Prince said he was aware of various crimes going on within the church, such as wiretapping people's rooms - claims that Carmichael emphatically denies.

Finally, after several other failed attempts, Prince and his wife got away for good on Halloween - Oct. 31, 1992. Prince says he was held captive, which Carmichael emphatically denies.

In order to leave, Prince said the church forced him to talk about how Scientology helped change his life for the better in an interview, which was included in the packet Carmichael presents.

''At that point, my wife and I were willing to do whatever they said, say whatever they wanted us to say so they'd let us out,'' Prince said, ''and they let us out.''

See also:

Brainwashing in Scientology's Rehabilitation Project Force (RPF)Off-site Link
By Dr. Stephen Kent

Stephen Kent is a critic of Scientology, and thus is a target for the cult's hate and harassment practices.

14. Classes offer Scientologists 'Bridge to Total Freedom'
Battle Creek Enquirer, Feb. 25, 2001
http://www.battlecreekenquirer.com/Off-site Link

The Church of Scientology's teachings consist of dozens of levels, shown in the ''Bridge to Total Freedom,'' akin to a course list a student may encounter when entering high school or college.

The bridge has two sides: training and processing, both designed to reach the most common goal of becoming ''Clear.''

According to the What is Scientology? book, based on the works of Scientology founder L. Ron Hubbard and compiled by the church's staff, ''a Clear is a person who no longer has his own reactive mind and therefore suffers none of the ill effects that a reactive mind can cause.''

Training levels are mostly attained by taking various courses through the church, which includes ''auditing,'' a type of therapy in which students have one-on-one counseling with a trained auditor. The auditing sessions range in cost from about $200 to several thousand dollars for 12 1/2-hour blocks, depending on the type of training, according to Margarita Davis, executive director of the Church of Scientology Ann Arbor.

The processing side of the bridge is based more heavily on auditing with a trained auditor using an Electropsychometer (known as an E-meter) that uses a small electrical current to measure the impact of different thoughts and emotions. The auditor then reads the change in the current on the meter to determine which thoughts and answers may cause concern for a person and should be addressed, according to What is Scientology?.

Students must take courses up to Class V - 10 courses in all with a total cost of between $19,000 and $33,000, with course materials - to become a certified auditor, Davis said. When students are taking a course, they are required to come to the church to study at least 12-1/2 hours a week, Davis said.

On average, if a student takes classes regularly, it will take between 18 months and two years to become ''Clear,'' Davis said.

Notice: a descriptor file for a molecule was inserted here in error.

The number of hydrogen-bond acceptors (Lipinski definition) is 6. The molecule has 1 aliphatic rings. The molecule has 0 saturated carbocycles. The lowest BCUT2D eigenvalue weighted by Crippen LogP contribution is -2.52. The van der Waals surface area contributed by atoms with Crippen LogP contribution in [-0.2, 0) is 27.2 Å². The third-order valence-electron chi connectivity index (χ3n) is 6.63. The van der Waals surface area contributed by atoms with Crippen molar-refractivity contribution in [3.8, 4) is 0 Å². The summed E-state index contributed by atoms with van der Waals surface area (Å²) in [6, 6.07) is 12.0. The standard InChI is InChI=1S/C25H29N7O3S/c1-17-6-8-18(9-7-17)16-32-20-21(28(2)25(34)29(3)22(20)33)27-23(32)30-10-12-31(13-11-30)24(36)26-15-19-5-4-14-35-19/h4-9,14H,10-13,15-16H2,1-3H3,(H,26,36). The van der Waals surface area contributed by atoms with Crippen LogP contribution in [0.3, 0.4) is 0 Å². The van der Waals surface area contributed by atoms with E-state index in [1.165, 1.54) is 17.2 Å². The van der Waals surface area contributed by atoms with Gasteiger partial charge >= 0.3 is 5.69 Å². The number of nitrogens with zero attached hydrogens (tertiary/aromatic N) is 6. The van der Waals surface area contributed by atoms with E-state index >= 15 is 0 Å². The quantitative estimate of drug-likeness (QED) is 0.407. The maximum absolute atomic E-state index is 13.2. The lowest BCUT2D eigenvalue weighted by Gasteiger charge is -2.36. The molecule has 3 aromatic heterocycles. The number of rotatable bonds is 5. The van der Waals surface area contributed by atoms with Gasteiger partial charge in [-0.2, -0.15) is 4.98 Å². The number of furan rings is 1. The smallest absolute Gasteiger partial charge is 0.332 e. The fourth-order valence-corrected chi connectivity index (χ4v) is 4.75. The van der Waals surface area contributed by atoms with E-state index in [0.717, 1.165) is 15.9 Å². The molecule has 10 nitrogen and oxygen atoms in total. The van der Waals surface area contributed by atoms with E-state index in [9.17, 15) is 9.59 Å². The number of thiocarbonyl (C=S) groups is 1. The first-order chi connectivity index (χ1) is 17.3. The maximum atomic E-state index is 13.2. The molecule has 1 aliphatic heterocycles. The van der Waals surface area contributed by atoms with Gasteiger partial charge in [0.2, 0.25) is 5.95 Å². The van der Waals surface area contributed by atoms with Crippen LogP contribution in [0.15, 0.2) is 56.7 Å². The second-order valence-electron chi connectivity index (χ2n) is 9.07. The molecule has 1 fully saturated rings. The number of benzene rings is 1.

Students also can become ''Clear'' by just taking the processing side of the bridge, which usually takes about 150 hours of auditing and students can buy in bulk for $26,400.

Taking just the processing side is discouraged, Davis said, thus the high cost, but it could be done in about three months.

The first five courses on the training side of the bridge are not given a class level, according to the church. Further steps are given a class number, beginning with Class 0 and on up to Class XII (12).

The upper echelon of the bridge is compromised of 12 Operating Thetan levels, known as OT levels.

The OT levels themselves are confidential.

According to What is Scientology? ''... a very small portion of the scriptures that deal with the advanced levels of spiritual counseling is restricted to those parishioners who have attained the prior levels of spiritual awareness.

15. Restoration planned for hotel
Battle Creek Enquirer, Feb. 25, 2001
http://www.battlecreekenquirer.com/Off-site Link

The Church of Scientology describes ambitious plans for the former Hart Hotel, involving not only renovations but how it will be used.

The church plans to have several rooms in the downtown Battle Creek building where parishioners, many of whom come from out of town, can stay during weekends, said Mike Delaware, a church executive secretary who is based in Ann Arbor and will oversee the move to Battle Creek.

Also in the works are classrooms and the renovation of the former ballroom, which Delaware says will be available for the public to rent for various activities.

The church hopes to be a visible part of the community and is looking at holding concerts and festivals either in the building or across the street at McCamly Park.

''One of the things I can say is that wherever the Church of Scientology has had a property, whether purchased by the church or not, the community has always seen improvement in the community and the people in it,'' said Margarita Davis, executive director of the Church of Scientology Ann Arbor . ''If there are people in Battle Creek that are looking for the answer to a problem, they do not have to be a Scientologist to get counseling in the church.''

The sale of the former hotel to the Church of Scientology should be completed within weeks.

For a look at what the cult has done to the City of Clearwater, Florida, see:

Occupied Clearwater - Exposing the criminal cult of Scientology in the TampaOff-site Link
Bay area

» Part 4